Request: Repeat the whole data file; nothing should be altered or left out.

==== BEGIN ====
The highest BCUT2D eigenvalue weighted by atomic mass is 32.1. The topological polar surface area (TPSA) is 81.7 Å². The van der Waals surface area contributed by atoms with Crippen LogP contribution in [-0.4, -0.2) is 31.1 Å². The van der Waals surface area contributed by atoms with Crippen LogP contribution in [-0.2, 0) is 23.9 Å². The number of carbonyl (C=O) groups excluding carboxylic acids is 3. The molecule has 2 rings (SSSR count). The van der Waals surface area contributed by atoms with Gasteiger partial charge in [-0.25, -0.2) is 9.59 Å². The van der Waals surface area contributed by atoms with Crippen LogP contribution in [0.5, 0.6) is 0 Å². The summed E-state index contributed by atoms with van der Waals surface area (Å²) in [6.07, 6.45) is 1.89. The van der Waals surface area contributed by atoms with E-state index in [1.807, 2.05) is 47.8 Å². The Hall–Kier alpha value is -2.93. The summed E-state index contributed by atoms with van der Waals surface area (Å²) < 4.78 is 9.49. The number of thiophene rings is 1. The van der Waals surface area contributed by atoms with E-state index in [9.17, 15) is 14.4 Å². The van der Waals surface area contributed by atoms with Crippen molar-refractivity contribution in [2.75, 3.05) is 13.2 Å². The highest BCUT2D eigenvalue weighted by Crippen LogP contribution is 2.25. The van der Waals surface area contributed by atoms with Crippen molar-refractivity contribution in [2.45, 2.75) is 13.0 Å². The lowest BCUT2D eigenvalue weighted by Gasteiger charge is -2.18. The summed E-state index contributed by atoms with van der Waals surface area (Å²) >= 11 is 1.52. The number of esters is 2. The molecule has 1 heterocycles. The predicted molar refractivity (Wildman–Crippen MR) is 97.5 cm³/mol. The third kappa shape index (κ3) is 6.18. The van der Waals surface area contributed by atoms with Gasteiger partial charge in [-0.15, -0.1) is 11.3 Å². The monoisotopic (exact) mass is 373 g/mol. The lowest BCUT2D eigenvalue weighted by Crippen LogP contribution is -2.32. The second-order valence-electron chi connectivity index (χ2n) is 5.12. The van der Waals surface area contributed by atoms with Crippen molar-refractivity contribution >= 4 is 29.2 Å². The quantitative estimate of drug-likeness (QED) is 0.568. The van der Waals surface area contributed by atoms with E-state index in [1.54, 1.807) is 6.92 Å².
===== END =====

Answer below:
The highest BCUT2D eigenvalue weighted by atomic mass is 32.1. The topological polar surface area (TPSA) is 81.7 Å². The van der Waals surface area contributed by atoms with Crippen LogP contribution in [-0.4, -0.2) is 31.1 Å². The van der Waals surface area contributed by atoms with Crippen LogP contribution in [-0.2, 0) is 23.9 Å². The number of carbonyl (C=O) groups excluding carboxylic acids is 3. The molecule has 2 rings (SSSR count). The van der Waals surface area contributed by atoms with Gasteiger partial charge in [-0.25, -0.2) is 9.59 Å². The van der Waals surface area contributed by atoms with Crippen LogP contribution in [0.5, 0.6) is 0 Å². The summed E-state index contributed by atoms with van der Waals surface area (Å²) in [6.07, 6.45) is 1.89. The van der Waals surface area contributed by atoms with E-state index in [1.807, 2.05) is 47.8 Å². The Hall–Kier alpha value is -2.93. The summed E-state index contributed by atoms with van der Waals surface area (Å²) < 4.78 is 9.49. The number of thiophene rings is 1. The van der Waals surface area contributed by atoms with E-state index in [9.17, 15) is 14.4 Å². The van der Waals surface area contributed by atoms with Crippen molar-refractivity contribution in [2.75, 3.05) is 13.2 Å². The highest BCUT2D eigenvalue weighted by Crippen LogP contribution is 2.25. The van der Waals surface area contributed by atoms with Crippen molar-refractivity contribution in [2.45, 2.75) is 13.0 Å². The lowest BCUT2D eigenvalue weighted by Gasteiger charge is -2.18. The summed E-state index contributed by atoms with van der Waals surface area (Å²) >= 11 is 1.52. The number of esters is 2. The molecule has 1 heterocycles. The predicted molar refractivity (Wildman–Crippen MR) is 97.5 cm³/mol. The third kappa shape index (κ3) is 6.18. The van der Waals surface area contributed by atoms with Gasteiger partial charge in [-0.15, -0.1) is 11.3 Å². The monoisotopic (exact) mass is 373 g/mol. The lowest BCUT2D eigenvalue weighted by Crippen LogP contribution is -2.32. The second-order valence-electron chi connectivity index (χ2n) is 5.12. The van der Waals surface area contributed by atoms with Crippen molar-refractivity contribution >= 4 is 29.2 Å². The quantitative estimate of drug-likeness (QED) is 0.568. The van der Waals surface area contributed by atoms with E-state index in [1.54, 1.807) is 6.92 Å².